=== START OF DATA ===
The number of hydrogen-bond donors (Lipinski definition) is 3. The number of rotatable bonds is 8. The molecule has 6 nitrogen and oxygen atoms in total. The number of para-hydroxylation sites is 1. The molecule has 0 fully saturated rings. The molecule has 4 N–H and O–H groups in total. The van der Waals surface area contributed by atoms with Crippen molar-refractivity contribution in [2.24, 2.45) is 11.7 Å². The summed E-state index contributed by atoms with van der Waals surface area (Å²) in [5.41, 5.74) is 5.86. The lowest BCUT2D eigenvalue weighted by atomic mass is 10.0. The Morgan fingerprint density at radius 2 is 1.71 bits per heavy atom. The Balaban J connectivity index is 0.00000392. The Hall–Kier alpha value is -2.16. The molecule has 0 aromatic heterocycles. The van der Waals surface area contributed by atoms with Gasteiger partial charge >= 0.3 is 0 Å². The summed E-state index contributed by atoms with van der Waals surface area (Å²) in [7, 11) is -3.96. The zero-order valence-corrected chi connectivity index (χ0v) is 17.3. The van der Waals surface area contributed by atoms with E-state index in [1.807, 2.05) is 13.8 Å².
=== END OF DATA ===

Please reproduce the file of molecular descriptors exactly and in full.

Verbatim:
The number of hydrogen-bond donors (Lipinski definition) is 3. The number of rotatable bonds is 8. The molecule has 6 nitrogen and oxygen atoms in total. The number of para-hydroxylation sites is 1. The molecule has 0 fully saturated rings. The molecule has 4 N–H and O–H groups in total. The van der Waals surface area contributed by atoms with Crippen molar-refractivity contribution in [2.24, 2.45) is 11.7 Å². The summed E-state index contributed by atoms with van der Waals surface area (Å²) in [5.41, 5.74) is 5.86. The lowest BCUT2D eigenvalue weighted by atomic mass is 10.0. The Morgan fingerprint density at radius 2 is 1.71 bits per heavy atom. The Balaban J connectivity index is 0.00000392. The Hall–Kier alpha value is -2.16. The molecule has 0 aromatic heterocycles. The van der Waals surface area contributed by atoms with Gasteiger partial charge >= 0.3 is 0 Å². The summed E-state index contributed by atoms with van der Waals surface area (Å²) in [7, 11) is -3.96. The zero-order valence-corrected chi connectivity index (χ0v) is 17.3. The van der Waals surface area contributed by atoms with E-state index in [1.807, 2.05) is 13.8 Å².